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From the Editor: Tenure under Pressure

By Michael Ferguson

One answer to the question posed by this issue—What’s happening to tenure?—is well established: tenure is in serious decline, and it has been for decades. Fewer than one-third of US faculty members now hold tenured or tenure-track appointments, according to AAUP analysis of federal data, and faculty members on contingent appointments have made up a majority of the professoriate since the 1980s. The trend lines leave little room for optimism. In this respect, as one colleague commented, “What happened to tenure?” might be a more apt question for framing the issue.

Yet something new is happening to tenure. To the public disinvestment that has contributed to tenure’s erosion we can now add a climate of open hostility to tenure, particularly in conservative states. A proposal currently under consideration in Florida threatens to undercut tenure’s role in protecting academic freedom by adding compliance with state law—including laws that restrict teaching about racism—as a criterion in post-tenure review. A policy change that removed due-process rights from post-tenure review in the University System of Georgia has already “effectively abolished tenure” there, in the words of the 2021 AAUP report that led to censure. Elsewhere, proposed legislation would not even nominally preserve tenure. Republicans in Iowa have repeatedly introduced bills to abolish tenure in state colleges and universities, and Texas’s lieutenant governor, who has significant power to shape the state’s legislative agenda, announced last year that he would push to end tenure for new faculty appointments at public institutions. Such efforts, while alarming, also provide evidence that tenure continues to serve its central functions where it still exists. As journalist Daniel Golden put it in a recent ProPublica article, “Perhaps the surest indication that tenure helps safeguard critical race theory and other controversial curricula is that conservatives are trying to jettison it.”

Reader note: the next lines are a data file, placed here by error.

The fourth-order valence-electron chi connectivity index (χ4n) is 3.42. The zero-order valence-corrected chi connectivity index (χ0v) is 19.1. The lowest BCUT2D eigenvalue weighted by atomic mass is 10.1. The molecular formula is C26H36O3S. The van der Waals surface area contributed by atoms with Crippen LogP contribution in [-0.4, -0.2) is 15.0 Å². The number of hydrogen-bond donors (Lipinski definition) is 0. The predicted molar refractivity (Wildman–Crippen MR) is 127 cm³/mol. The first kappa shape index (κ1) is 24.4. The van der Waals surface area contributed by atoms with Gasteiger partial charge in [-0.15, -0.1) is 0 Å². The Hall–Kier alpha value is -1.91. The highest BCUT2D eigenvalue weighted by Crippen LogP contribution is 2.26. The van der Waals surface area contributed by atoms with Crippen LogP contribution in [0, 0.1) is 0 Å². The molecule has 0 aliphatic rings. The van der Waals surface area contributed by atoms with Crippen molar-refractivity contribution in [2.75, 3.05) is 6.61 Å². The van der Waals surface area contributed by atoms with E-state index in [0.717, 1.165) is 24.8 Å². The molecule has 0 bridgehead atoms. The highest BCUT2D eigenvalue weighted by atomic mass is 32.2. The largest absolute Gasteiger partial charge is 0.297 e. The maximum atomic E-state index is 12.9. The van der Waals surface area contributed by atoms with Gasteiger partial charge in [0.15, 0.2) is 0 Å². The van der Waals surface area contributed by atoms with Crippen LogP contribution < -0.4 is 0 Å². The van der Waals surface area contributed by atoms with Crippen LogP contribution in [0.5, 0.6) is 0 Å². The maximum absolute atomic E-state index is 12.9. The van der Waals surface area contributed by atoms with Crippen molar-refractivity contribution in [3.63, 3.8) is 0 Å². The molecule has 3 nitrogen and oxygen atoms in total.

This issue of Academe examines both new and long-standing pressures on tenure as well as the crisis of contingency created by tenure’s decline. Contributors dismantle the myths about tenure that have made it particularly vulnerable in a time of increased suspicion of educators (Henry Reichman) and provide a historical perspective on what tenure is and is not according to AAUP policy (Hans-Joerg Tiede). They offer dispatches from red states (Lois K. Cox and Katherine H. Tachau) and blue ones (Marc Stein), documenting the threats to tenure in each. They consider institutional policy changes to address the underrepresentation of faculty members of color in the tenured ranks (Chavella T. Pittman) and to improve conditions for faculty members currently on contingent appointments (Adrianna Kezar and Jordan Harper). And they lay out strategies for better equipping AAUP members to advocate for non-tenure-track faculty colleagues (Caprice Lawless).

Tenure, as the articles in this issue make clear, should be viewed as neither a reward for merit nor an irrelevant holdover from another era but as an essential component of higher education that serves the common good. It is worth fighting for.

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